Critics’ Picks

Mark Wallinger, According to Mark, 2010, one-hundred chairs, black marker, white strings, 7 x 12’.

Mark Wallinger, According to Mark, 2010, one-hundred chairs, black marker, white strings, 7 x 12’.


Mark Wallinger

carlier | gebauer, Berlin
Markgrafenstraße 67
May 1–June 5, 2010

Last year, Mark Wallinger curated “The Russian Linesman” for London’s Hayward Gallery: a superb show that explored all sorts of liminal spaces. For his latest exhibition, he has applied the same logic to his own practice, presenting a series of new works caught between the real and the imagined.

In The Unconscious (all works 2010), enlarged pictures, culled from the Internet, of people asleep on public transit line the walls. Eyes roll back, chins drop, and arms get stuck under slumped bodies as Wallinger traps his exhausted heroes between destinations and between conscious states. For WORD, the artist copied out the entire text of The Oxford Book of English Verse 1250–1918 but removed all the punctuation and line breaks, turning centuries of poetic imaginings into indecipherable wallpaper. And for a video titled The Magic of Things, he edited together all the moments from the sitcom Bewitched in which inanimate objects spring to life: acts of voodoo that seem no less believable than the TV show’s hypersaturated suburban sets.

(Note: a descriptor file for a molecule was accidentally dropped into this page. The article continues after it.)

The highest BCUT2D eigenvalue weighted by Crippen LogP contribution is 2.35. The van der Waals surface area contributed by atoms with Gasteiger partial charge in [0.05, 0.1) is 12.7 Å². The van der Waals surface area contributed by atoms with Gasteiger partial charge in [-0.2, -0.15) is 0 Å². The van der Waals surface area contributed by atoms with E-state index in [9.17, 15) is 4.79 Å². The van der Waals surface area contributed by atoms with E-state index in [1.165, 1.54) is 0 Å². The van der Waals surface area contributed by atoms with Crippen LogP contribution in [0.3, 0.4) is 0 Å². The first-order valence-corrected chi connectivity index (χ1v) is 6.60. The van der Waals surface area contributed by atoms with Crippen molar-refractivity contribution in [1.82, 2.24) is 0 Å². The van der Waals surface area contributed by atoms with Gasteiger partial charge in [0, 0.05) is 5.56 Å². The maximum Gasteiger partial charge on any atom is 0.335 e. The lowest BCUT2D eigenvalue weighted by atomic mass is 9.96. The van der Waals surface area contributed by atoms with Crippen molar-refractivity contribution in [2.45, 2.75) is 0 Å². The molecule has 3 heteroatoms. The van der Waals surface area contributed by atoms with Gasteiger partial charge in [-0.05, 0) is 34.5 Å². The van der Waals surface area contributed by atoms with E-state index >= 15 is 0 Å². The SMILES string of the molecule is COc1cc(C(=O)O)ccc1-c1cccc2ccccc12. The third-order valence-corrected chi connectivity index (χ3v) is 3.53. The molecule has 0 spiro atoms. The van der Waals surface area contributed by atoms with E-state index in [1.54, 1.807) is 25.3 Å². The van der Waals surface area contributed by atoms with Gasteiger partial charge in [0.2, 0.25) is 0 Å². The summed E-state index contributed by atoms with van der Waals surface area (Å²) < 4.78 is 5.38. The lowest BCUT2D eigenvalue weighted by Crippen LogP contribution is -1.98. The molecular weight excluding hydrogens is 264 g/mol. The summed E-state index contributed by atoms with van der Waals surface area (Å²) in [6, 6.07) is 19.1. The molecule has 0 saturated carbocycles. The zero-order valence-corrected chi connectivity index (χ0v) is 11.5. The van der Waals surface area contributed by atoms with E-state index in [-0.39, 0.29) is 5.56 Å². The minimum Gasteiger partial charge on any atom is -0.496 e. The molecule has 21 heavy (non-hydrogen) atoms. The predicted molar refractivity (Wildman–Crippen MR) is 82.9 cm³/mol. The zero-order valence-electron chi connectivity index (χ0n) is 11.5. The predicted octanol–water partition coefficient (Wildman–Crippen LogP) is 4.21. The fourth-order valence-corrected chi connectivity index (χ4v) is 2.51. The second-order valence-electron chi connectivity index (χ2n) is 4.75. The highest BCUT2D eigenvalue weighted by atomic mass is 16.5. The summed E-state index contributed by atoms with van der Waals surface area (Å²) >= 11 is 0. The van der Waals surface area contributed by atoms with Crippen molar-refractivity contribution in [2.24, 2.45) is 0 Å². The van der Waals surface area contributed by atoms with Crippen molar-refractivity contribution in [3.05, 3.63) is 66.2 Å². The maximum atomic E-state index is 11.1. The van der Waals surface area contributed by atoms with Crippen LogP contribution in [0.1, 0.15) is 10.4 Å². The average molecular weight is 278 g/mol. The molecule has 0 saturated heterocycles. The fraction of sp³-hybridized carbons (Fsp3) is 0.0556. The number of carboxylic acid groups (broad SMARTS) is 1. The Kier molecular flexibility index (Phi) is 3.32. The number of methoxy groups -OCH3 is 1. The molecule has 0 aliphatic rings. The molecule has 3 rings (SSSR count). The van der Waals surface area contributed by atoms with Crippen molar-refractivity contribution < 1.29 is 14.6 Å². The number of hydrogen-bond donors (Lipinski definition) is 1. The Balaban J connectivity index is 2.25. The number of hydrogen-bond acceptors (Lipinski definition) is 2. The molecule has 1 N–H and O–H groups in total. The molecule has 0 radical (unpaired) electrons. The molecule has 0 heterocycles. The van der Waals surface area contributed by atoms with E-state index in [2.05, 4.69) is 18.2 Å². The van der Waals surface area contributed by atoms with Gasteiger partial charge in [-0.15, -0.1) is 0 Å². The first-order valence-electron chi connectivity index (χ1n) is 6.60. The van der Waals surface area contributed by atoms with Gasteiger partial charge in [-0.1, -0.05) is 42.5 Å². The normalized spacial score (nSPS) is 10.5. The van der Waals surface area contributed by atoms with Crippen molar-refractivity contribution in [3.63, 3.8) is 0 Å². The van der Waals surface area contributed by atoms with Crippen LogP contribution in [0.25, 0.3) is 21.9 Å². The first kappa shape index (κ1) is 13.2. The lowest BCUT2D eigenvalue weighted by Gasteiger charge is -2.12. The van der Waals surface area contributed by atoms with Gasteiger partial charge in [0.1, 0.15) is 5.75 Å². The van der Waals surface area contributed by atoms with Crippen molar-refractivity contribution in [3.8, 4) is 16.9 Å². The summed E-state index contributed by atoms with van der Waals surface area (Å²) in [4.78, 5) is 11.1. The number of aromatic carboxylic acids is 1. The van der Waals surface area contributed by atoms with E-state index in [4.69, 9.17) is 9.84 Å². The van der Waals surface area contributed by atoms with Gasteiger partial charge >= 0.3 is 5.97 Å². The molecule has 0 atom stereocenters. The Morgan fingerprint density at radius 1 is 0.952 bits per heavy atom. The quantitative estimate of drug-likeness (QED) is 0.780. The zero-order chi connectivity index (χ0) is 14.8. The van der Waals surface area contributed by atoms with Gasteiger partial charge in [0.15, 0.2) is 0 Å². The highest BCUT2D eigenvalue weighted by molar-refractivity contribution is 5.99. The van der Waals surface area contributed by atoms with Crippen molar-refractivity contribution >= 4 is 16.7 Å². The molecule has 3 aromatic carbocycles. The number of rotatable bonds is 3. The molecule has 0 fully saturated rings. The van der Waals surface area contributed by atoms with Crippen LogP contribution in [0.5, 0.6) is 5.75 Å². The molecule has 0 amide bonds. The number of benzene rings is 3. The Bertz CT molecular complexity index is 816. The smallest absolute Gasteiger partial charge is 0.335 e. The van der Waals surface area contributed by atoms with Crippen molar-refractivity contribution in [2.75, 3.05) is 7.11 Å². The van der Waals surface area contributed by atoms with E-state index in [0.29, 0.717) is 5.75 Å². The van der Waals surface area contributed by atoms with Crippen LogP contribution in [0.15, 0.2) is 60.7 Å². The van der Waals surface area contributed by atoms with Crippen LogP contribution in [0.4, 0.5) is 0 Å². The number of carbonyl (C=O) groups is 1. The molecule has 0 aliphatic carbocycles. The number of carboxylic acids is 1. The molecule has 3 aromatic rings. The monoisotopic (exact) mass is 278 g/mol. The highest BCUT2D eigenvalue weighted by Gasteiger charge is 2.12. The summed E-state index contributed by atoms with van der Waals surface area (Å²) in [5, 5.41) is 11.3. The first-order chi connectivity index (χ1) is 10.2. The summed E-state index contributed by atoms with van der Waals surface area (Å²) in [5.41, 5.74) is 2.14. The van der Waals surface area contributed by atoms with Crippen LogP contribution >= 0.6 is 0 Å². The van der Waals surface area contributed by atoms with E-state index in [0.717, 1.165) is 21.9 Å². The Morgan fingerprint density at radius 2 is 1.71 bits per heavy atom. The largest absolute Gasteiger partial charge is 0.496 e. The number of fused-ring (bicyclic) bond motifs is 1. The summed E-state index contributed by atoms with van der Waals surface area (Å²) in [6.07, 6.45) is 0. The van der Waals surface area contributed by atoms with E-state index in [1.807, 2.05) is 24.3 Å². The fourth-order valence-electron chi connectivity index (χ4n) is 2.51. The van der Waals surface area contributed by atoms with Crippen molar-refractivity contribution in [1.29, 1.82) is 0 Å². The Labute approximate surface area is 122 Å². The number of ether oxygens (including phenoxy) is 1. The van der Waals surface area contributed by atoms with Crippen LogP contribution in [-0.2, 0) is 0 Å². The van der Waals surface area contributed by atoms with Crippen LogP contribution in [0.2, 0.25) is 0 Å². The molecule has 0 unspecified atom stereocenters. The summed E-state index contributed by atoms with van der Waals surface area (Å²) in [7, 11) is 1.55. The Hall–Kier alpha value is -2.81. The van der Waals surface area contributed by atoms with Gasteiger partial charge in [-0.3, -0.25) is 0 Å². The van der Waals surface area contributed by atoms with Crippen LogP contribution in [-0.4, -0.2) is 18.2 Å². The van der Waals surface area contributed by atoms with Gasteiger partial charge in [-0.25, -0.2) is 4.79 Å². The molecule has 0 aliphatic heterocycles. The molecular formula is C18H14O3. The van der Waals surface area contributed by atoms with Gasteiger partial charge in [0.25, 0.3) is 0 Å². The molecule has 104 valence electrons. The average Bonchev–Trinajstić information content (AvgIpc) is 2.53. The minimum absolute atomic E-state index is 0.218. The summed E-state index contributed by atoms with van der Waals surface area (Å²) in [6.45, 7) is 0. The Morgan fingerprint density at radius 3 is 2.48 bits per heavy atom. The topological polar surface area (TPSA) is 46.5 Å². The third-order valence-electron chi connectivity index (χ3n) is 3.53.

According to Mark, however, is the highlight of the show. In it, one hundred mismatched chairs, each with the word MARK written on their backs, sit in rows on the floor, tied by strings to a single vanishing point on the wall. The threads are like rays of religious light, giving the whole scene a Renaissance feel. But it’s the words on the chairs that deliver the real punch line. One could either use them as incitement for a complicated exegesis on “the artist’s mark,” or take the altogether more straightforward view that yes, the artist is indeed “Mark,” and all the chairs belong to him. It’s a good gag, and it illustrates one of Wallinger’s greatest strengths: his ability to create challenging works that combine a comedian’s sense of timing with serious analytic thought.